"What? Sir, we put in so much of effort and you are deleting it all" (Hate the "Sir" part though)
Well, if you'd not want to me to delete any of your bug report then I need strong evidence and investigation of why you think it is a problem. I wish I knew which Oracle you used but none of you reported any such.
- At this moment, I hear people wondering what oracle they used to spot the problem and trying to add to their existing bug reports.
- I announce, "You could ask me which oracle if you are not sure". For the next 15 minutes I am your friend who knows how to test and the oracles for the bugs you reported.
- Those 15 minutes is real busy time for me.
So that goes on and on and it takes them 3 days to get one bug report to not get deleted by the developer. By then they have surpassed most of the ISTQB, CSTE or any other similar certification training. However this approach that I am talking about here sucks. Man! it doesn't have scale.
As Test Manager
So, from today I am a Test Manager. Not a developer. I hear a sigh of relief. They think their reports wont be deleted as much as it did with the Developer.
"Ah! My manager has called me for a meeting to give an update. When I look into all your bug reports, I get no clue what it means. Your summary is either too long or I am unable to understand them. I don't have time to go through your bug reports in detail. I shall delete all bug reports that do not help me make a quick assessment of the quality of the product"
"Hey! Here is how I report bugs!"
- No Whispers this time.
- They start copying my style and when they are learning it for the first time, that's Okay.
- All bug reports gets changed to a style that I follow.
- The beauty comes when some people try to modify my style to their own style. That's the Indian Masala I like the most.
As a co-learner
"Guys and gals. Now, we are pretty OK with bug reporting and bug advocacy. Let's try to critique the bug reports that are public and try to learn if there is something interesting that others do that we didn't so far"
I open bugzilla.mozilla.com and go through many reports and ask them to point out the good and bad points in the bug report that we are observing. We have a discussion, argument and debates on it. So, we end up refining ourselves and I drive home some important points of bug reporting.
"Folks! Lets test your bug reporting skill. Let's work on another project and see if we repeat any mistakes or make new ones".
Fail fast, Fail Safe
I failed miserably in a couple of exercises that James and Michael did with me as a part of Rapid Software Testing. However, for me, it was safe to fail in front of them than to fail in front of a client. I was glad I was exposed to a context that I failed although that kind of context had not been on my work yet. When the context actually arrived, I said, "Aha! The Wine Glass". Its a RST secret :)
I have a checklist of things I would make the participants fail and get them corrected of it with respect to bug reporting and here are some of them:
- Spelling, Grammar & Typos checks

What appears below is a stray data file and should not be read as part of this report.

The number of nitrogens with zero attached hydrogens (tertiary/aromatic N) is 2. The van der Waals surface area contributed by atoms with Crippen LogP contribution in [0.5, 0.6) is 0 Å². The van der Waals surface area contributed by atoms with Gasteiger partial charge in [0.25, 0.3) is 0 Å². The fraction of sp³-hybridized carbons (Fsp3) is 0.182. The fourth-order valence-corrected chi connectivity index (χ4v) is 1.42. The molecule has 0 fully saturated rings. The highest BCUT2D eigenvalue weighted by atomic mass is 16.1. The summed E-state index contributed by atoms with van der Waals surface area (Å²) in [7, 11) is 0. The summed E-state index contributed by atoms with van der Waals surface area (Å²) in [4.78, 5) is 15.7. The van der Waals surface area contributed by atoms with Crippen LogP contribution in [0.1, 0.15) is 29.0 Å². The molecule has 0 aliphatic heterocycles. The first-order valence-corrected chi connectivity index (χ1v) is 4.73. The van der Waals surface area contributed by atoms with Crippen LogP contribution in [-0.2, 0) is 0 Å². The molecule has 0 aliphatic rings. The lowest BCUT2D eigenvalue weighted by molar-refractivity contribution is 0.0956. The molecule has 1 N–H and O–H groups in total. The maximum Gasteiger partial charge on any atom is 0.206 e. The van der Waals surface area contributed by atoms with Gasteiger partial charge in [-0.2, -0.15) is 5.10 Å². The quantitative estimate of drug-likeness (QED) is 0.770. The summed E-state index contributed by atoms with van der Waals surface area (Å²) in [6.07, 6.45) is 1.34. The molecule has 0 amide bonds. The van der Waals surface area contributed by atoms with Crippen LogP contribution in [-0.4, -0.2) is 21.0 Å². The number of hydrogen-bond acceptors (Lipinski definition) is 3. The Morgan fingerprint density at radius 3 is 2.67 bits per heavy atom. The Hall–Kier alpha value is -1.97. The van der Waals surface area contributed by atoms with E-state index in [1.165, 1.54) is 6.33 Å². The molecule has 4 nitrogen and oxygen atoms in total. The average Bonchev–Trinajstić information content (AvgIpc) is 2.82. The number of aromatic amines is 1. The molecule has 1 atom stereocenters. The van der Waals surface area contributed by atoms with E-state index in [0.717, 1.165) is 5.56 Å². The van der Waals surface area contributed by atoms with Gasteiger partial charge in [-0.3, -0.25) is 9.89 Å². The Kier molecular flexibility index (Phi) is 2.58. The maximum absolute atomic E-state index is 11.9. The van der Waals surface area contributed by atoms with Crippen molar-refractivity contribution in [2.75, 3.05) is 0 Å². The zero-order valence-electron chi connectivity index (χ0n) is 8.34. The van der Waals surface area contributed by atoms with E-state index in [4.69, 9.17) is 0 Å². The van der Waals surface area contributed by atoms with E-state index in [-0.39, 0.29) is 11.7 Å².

- No usage of SMS language
- Crispy & Useful summary
- Serving different stakeholders
- Risk to the user
- Inferences & Conjectures
- Cost versus value
- Screenshots & Videos
- Log files & Supportability
- Symptom versus problem
- Cost of fixing / not fixing the bug
- Questions to the developer
- System, Browser and all other relevant configuration
- Test Environment awareness & details
- Self critique of ideas and bug reports
- Peer review
- Input / Output / In between : test data, system state, environmental changes
Oh, you know, I also won the Top Best Bug at Utest in the Bug Battle of Search Engines. I wish Utest could publish that bug report. Since then, I see some testers attaching videos of their bug in utest bug battles and releases. It really solves the problem of language barriers, steps to reproduce for most of the bugs. I didn't invent the idea of video recording bugs but I practice it and advocate it to be used in contexts where it helps.
So, coming back to the topic of Bug Reporting, Bug Advocacy & Credibility. So, are you surprised that Santhosh Tuppad who went through such a training achieved the status of highest bug approval from Utest and is invited to many more releases to test?
Whenever I go and speak to businessmen in India with the results of this kind of training approach and the value it can bring to the community the thing they say after saying "Great" is "This doesn't have as much scale as ISTQB or CSTE where I can make any Tom Sick Hary to replicate the training. Slides are replicate-able. Good luck".
So the message to you is.Forget all this hands on approach and other blah blah. ISTQB has scale. CSTE has scale. CSQA has scale. ISEB has scale.Go there and learn to memorize the CBOK and practice to puke it on the exam.
I don't coach people to memorize. That's not how I was coached. Go find a guru who would teach you good stuff. Don't waste time with businessmen talking about a stuff that they too know is good but they think won't scale.
I will show the world that good stuff can scale. If you didn't like the word "I", let me replace it by another.
"We will show the world that good stuff can scale".